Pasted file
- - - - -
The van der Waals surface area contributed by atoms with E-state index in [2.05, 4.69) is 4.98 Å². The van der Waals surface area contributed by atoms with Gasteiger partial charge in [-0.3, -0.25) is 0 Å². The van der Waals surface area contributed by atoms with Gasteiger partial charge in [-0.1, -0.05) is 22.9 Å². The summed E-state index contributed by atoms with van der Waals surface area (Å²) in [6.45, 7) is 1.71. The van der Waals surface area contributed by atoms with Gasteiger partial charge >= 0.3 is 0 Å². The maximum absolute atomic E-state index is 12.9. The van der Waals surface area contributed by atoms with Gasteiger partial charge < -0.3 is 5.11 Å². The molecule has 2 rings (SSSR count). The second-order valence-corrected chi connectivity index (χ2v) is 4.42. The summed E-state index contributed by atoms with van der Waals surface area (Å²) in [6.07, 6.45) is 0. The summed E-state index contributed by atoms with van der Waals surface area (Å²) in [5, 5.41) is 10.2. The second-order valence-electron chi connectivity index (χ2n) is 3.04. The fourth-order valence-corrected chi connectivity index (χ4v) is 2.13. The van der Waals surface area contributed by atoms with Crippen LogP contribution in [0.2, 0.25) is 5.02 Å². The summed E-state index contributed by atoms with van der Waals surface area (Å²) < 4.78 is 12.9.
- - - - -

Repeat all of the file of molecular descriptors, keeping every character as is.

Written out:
The van der Waals surface area contributed by atoms with E-state index in [2.05, 4.69) is 4.98 Å². The van der Waals surface area contributed by atoms with Gasteiger partial charge in [-0.3, -0.25) is 0 Å². The van der Waals surface area contributed by atoms with Gasteiger partial charge in [-0.1, -0.05) is 22.9 Å². The summed E-state index contributed by atoms with van der Waals surface area (Å²) in [6.45, 7) is 1.71. The van der Waals surface area contributed by atoms with Gasteiger partial charge >= 0.3 is 0 Å². The maximum absolute atomic E-state index is 12.9. The van der Waals surface area contributed by atoms with Gasteiger partial charge < -0.3 is 5.11 Å². The molecule has 2 rings (SSSR count). The second-order valence-corrected chi connectivity index (χ2v) is 4.42. The summed E-state index contributed by atoms with van der Waals surface area (Å²) in [6.07, 6.45) is 0. The summed E-state index contributed by atoms with van der Waals surface area (Å²) in [5, 5.41) is 10.2. The second-order valence-electron chi connectivity index (χ2n) is 3.04. The fourth-order valence-corrected chi connectivity index (χ4v) is 2.13. The van der Waals surface area contributed by atoms with Crippen LogP contribution in [0.2, 0.25) is 5.02 Å². The summed E-state index contributed by atoms with van der Waals surface area (Å²) < 4.78 is 12.9.